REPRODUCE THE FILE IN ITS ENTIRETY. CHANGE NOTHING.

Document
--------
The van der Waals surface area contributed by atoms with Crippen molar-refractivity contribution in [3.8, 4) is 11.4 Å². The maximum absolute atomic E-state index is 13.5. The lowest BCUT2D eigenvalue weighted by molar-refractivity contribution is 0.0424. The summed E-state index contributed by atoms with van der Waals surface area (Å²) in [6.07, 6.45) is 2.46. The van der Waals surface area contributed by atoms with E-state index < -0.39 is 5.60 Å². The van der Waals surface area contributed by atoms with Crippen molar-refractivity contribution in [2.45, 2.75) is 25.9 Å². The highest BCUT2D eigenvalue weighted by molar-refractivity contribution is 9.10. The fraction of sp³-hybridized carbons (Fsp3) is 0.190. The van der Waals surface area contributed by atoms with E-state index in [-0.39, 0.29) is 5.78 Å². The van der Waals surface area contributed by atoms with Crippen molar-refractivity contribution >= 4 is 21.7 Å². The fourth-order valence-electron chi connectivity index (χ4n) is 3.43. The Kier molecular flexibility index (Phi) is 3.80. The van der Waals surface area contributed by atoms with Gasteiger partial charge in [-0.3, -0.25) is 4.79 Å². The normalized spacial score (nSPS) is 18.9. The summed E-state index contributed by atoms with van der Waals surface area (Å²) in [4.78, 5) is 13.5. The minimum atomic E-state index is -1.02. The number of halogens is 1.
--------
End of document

The van der Waals surface area contributed by atoms with Crippen molar-refractivity contribution in [3.8, 4) is 11.4 Å². The maximum absolute atomic E-state index is 13.5. The lowest BCUT2D eigenvalue weighted by molar-refractivity contribution is 0.0424. The summed E-state index contributed by atoms with van der Waals surface area (Å²) in [6.07, 6.45) is 2.46. The van der Waals surface area contributed by atoms with E-state index < -0.39 is 5.60 Å². The van der Waals surface area contributed by atoms with Crippen molar-refractivity contribution in [2.45, 2.75) is 25.9 Å². The highest BCUT2D eigenvalue weighted by molar-refractivity contribution is 9.10. The fraction of sp³-hybridized carbons (Fsp3) is 0.190. The van der Waals surface area contributed by atoms with E-state index in [-0.39, 0.29) is 5.78 Å². The van der Waals surface area contributed by atoms with Crippen molar-refractivity contribution >= 4 is 21.7 Å². The fourth-order valence-electron chi connectivity index (χ4n) is 3.43. The Kier molecular flexibility index (Phi) is 3.80. The van der Waals surface area contributed by atoms with Gasteiger partial charge in [-0.3, -0.25) is 4.79 Å². The normalized spacial score (nSPS) is 18.9. The summed E-state index contributed by atoms with van der Waals surface area (Å²) in [4.78, 5) is 13.5. The minimum atomic E-state index is -1.02. The number of halogens is 1.